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Posts Tagged ‘shipping hazmat’

Amazon’s New Hazardous Product Warehouses

June 18th, 2019 by Natalie Mueller

Filed under: Industry News

The shipping industry has to take the necessary precautions with hazardous materials to ensure the safety of the packaged materials, environment, handlers and the facilities the packages are being stored in or routed through. There’s no way around it. Any shortcuts could lead to costly disasters. Even if you’re a shipping and fulfillment giant, like Amazon.

According to a recent report, Amazon has decided to build separate warehouses for their hazardous goods. This decision was made after an accident involving a hazardous product in late 2018 resulted in the hospitalization of 25 warehouse workers.

The hazardous material in question? Bear repellent. Immediately following the accident, Amazon not only hit the drawing board to come up with a future solution, they also pulled thousands of cans of bear repellent, pepper spray and similar products from their fulfillment centers for the time being. Moving forward, these products will be in more secure, leak-proof packaging and will only be handled by humans and not the warehouse robots.

Furthermore, Amazon is holding the manufacturers of these products to a higher standard of safety when it comes to the packaging.

The new hazardous material-specific warehouses and fulfillment centers were already in the planning stage when the bear repellent incident occurred, but the accident certainly reinforced the need and escalated the timeline. The first of these warehouses will open this summer.

The new warehouses will boast special sprinkler systems and designated storage areas for flammable products, aerosols and oxidizers. Additionally, the staff at these centers will receive special hazardous material training, particularly on what to do in the case of a spill. As a further precaution, deliveries from these warehouses will be ground-transport only, no planes.

Ship It: Hazmat Containment and the DOT

June 11th, 2015 by Natalie Mueller

Filed under: HazMat

For as long as human civilization has existed on planet earth, people have been sending and shipping things. From hand delivered love letters and The Pony Express to UPS and FedEx, we are constantly sending communication and products around town and around the globe. Everything must travel – even hazardous materials.

The Secretary of the Department of Transportation defines hazardous materials as any substances that pose an unreasonable threat. For each product or material that is obviously hazardous; oil, combustible materials, Looney Toon style bombs, The Hulk, etc, there is one that the general public may not even realize calls for hazmat treatment. The DOT breaks these ‘unreasonably threatening’ materials down into nine classes: explosives, gases, flammable liquids, flammable solids, organic peroxides, toxic substances, radioactive materials, corrosives and miscellaneous dangerous goods.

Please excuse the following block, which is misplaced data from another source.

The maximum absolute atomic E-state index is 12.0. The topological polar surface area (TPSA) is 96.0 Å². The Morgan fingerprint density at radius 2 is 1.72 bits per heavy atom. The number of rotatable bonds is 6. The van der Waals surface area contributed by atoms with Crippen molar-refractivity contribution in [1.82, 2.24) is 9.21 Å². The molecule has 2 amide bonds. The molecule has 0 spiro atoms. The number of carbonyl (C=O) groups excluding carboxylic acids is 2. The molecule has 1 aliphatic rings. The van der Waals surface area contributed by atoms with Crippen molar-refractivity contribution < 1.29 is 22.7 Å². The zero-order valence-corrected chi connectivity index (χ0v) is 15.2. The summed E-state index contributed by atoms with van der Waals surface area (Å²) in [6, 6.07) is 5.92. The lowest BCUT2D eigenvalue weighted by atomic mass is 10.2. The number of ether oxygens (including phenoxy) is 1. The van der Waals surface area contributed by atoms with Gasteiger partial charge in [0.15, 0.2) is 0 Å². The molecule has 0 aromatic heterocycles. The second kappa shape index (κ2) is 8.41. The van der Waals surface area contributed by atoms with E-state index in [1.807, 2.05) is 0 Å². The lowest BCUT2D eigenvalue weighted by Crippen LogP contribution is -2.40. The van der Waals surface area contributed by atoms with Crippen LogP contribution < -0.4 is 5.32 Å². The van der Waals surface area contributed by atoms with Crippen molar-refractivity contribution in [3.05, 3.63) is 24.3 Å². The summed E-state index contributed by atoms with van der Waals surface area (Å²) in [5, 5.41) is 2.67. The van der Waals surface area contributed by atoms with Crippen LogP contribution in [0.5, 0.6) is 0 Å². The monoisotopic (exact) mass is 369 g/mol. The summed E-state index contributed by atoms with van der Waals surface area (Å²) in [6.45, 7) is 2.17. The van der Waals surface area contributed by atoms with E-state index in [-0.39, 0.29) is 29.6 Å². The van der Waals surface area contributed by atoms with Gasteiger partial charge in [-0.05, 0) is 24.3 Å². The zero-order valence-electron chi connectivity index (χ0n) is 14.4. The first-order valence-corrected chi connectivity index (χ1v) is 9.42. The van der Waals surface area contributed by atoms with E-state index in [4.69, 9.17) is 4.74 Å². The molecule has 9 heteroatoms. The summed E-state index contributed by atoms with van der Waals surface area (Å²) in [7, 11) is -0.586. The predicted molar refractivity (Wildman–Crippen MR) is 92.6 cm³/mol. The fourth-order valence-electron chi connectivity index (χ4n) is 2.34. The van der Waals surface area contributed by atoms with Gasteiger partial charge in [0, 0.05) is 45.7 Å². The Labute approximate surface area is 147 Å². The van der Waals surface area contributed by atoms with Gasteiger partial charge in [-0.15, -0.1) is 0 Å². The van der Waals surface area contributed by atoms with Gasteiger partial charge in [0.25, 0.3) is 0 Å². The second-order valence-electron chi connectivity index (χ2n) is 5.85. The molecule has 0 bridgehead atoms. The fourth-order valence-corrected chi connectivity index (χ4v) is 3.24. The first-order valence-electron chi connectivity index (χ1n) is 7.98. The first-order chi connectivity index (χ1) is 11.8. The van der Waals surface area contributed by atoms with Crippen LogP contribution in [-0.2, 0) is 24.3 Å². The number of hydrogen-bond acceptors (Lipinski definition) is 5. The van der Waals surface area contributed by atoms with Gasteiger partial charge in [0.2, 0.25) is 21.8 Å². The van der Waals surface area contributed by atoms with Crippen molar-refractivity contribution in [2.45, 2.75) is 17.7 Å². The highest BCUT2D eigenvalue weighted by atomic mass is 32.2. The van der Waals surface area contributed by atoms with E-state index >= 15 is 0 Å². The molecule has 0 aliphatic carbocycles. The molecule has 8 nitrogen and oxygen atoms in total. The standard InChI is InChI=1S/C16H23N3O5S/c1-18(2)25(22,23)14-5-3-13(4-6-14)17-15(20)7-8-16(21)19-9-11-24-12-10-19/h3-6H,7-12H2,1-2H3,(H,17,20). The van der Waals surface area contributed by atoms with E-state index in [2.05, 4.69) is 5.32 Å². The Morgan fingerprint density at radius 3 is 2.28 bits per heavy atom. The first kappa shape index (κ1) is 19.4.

These materials may be hazardous, but they still have to travel. In order to safely ship hazardous materials around the nation and world, companies must meet a series of shipping requirements. These requirements begin with their containment and the handling of hazmat containers.

In order to be air-worthy, a hazmat container must be “designed and constructed to prevent leakage that may be caused by changes in altitude and temperature during transportation aboard aircraft.” Additionally, airborne regulations include proper closures, use of absorbent materials and maximum quantities for passenger-carrying aircrafts. It is the shipper’s responsibility that their containers are compliant with their location of origin and the intended destination, labeled according to their hazmat class and handled by trained employees. Should anything happen, proper and thorough incident reporting is the first line of defense.

The transportation of hazardous materials requires an immense knowledge of not only the products being shipped but also the regulations, requirements and capabilities of all packaging and containment options. Every class of hazmat material and form of transportation has a different set of requirements. If you find yourself unsure about the containment and shipping of any hazardous materials, feel free to consult the team at Skolnik Industries or other sources such as the 49 CFR.

Skolnik’s staff and containment offering will certainly meet, if not exceed, both your expectations and the standards and UN requirements of hazmat transportation.